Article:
Madhu Bazaz Wangu | Writing & Meditation
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Writing & Meditation

MINDFUL WRITING PHENOMENON–TRAINING FOR A MARATHON by Lori M. Jones

"Just stick with it. What seems so hard right now, will one day be your warm up." I came across this quote from a running Facebook Page, but I thought it could apply to writing as well.   A few years ago, I needed a goal to maintain my workout schedule. I'm a quitter when it comes to exercise, but I enjoyed running. My goal was to run in a 5K. No measly 5K, I signed up for Pittsburgh's Great Race with 5,000 other runners. When I survived that first one, I scheduled the next and the next.   Each one became easier than the previous one. As a writer, I decided to implement the same plan for establishing a schedule and improve my writing stamina. I needed a goal. My...

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GO DAD GO! by Meredith Mileti

For the last several months I've been traveling between Pittsburgh and Boca Raton to help nurse my dad as he battles the challenging complications of a chronic illness.   Although lately I haven't been able to devote as much time to my writing as I would like, every day I try to practice what I've learned in Mindful Writers Group with whom I practice the Writing Method Meditation. Never before has the Method, which includes Journaling and Meditation, been more important to me. Journaling allows me to create quick emotional sketches that provide insight into what I am feeling. Meditation sharpens my focus, while also centering and calming me. Together the two practices help me understand and accept the next steps in this difficult journey. Being mindfully present with my...

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FINDING THE PORTAL by MaryAlice Meli

Before I met Madhu B. Wangu, meditation was a dim memory from the late sixties and came with headbands, patchouli oil, aummmmmm and the kind of fragrant smoke that makes one crave cheese doodles. I've practiced a kind of meditation all my life; I just didn't know that's what it was. I thought I was praying or concentrating or daydreaming. What I didn't understand was how to intentionally meditate. "But what am I supposed to think about?" I questioned Madhu, a patient, clear and creative teacher. To meditate, she simplified it for me, is to breathe. Just breathe and don't think? Too simple, surely; but not too easy.   Now I follow Madhu's quiet instructions and, after several minutes of clearing my consciousness of tasks, problems or other thoughts, I am always astonished...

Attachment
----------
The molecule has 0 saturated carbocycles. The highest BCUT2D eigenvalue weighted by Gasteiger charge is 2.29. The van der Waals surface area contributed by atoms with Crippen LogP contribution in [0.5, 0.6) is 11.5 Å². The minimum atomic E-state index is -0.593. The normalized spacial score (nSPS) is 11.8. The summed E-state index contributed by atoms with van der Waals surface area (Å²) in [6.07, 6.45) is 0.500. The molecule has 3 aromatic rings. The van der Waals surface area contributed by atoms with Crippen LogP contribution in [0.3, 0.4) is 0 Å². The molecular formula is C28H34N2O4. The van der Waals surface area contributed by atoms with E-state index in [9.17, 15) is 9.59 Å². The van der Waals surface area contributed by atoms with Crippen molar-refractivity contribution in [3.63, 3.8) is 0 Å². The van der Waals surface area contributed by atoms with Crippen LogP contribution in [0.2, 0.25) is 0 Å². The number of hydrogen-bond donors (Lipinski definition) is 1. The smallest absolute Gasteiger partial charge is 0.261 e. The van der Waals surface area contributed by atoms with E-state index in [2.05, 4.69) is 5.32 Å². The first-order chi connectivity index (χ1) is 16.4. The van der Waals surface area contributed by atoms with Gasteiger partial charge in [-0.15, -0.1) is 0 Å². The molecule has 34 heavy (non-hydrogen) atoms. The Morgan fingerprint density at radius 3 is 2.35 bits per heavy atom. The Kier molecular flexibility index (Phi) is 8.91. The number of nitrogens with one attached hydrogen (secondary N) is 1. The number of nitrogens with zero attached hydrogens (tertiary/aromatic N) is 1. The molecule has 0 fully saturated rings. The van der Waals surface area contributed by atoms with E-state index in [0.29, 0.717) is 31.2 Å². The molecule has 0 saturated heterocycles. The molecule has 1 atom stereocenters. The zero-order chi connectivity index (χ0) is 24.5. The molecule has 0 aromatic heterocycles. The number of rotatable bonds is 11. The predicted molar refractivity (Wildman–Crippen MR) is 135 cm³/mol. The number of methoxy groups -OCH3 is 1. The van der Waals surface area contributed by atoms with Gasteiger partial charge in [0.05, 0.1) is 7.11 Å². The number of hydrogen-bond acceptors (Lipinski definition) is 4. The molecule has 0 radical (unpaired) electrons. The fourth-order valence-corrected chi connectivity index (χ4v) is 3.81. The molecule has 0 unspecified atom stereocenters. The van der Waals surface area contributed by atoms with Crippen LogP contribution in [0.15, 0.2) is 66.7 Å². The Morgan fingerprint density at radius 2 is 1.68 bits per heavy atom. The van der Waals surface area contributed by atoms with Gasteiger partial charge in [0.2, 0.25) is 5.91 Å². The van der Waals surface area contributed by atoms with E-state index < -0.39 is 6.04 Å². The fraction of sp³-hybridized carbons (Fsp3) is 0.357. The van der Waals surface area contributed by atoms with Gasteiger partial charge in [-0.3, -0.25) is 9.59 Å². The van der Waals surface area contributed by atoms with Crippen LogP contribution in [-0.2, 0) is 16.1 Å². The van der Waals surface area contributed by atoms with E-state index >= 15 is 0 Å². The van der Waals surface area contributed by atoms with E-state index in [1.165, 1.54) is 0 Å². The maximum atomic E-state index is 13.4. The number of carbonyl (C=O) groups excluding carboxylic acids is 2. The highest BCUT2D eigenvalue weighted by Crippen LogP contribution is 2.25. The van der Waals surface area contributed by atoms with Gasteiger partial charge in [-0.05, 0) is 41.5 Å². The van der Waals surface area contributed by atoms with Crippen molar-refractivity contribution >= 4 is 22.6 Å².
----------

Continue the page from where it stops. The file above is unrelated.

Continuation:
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LIFE TRANSFORMED by Kathleen Shoop

All my life, exercise has provided me the opportunity to do more than raise my heart rate. For example, repetitive physical acts like swimming and walking have allowed my mind to unwind, solve problems and reduce stress. As I developed my writing career I found that through exercise I was able to provide the perfect runway for my writing to take off and unwrap plot and character problems. In those early days, I found I could belt out thousands of words in just a few hours after exercising. The cycle of exercise and writing fed itself, creating excitement for me as well as concrete progress in the quality writing.   As critique became part of my writing, exercise became even more important as the critique partners raised problems in my stories...

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MINDFUL OF MY TRUTH by Julie Long

I'm on the edge of something -  an idea, a truth. Trying to write about it feels like drawing an object when I can't yet picture it in my head but I feel it. Putting it in writing will give it permanence I'm not sure I'm ready for. This is so often the case with me: I want to see the entire picture before I begin. In reality my truth changes daily. How silly I have not recognized this before. In January I turn inward and stay quiet. I am giddy with pleasure at having the freedom to do so when the rest of the world is kicking off a new year with gusto. Being home alone with no interaction is bliss. I do what feels right: meditation, yoga, and walking, reading,...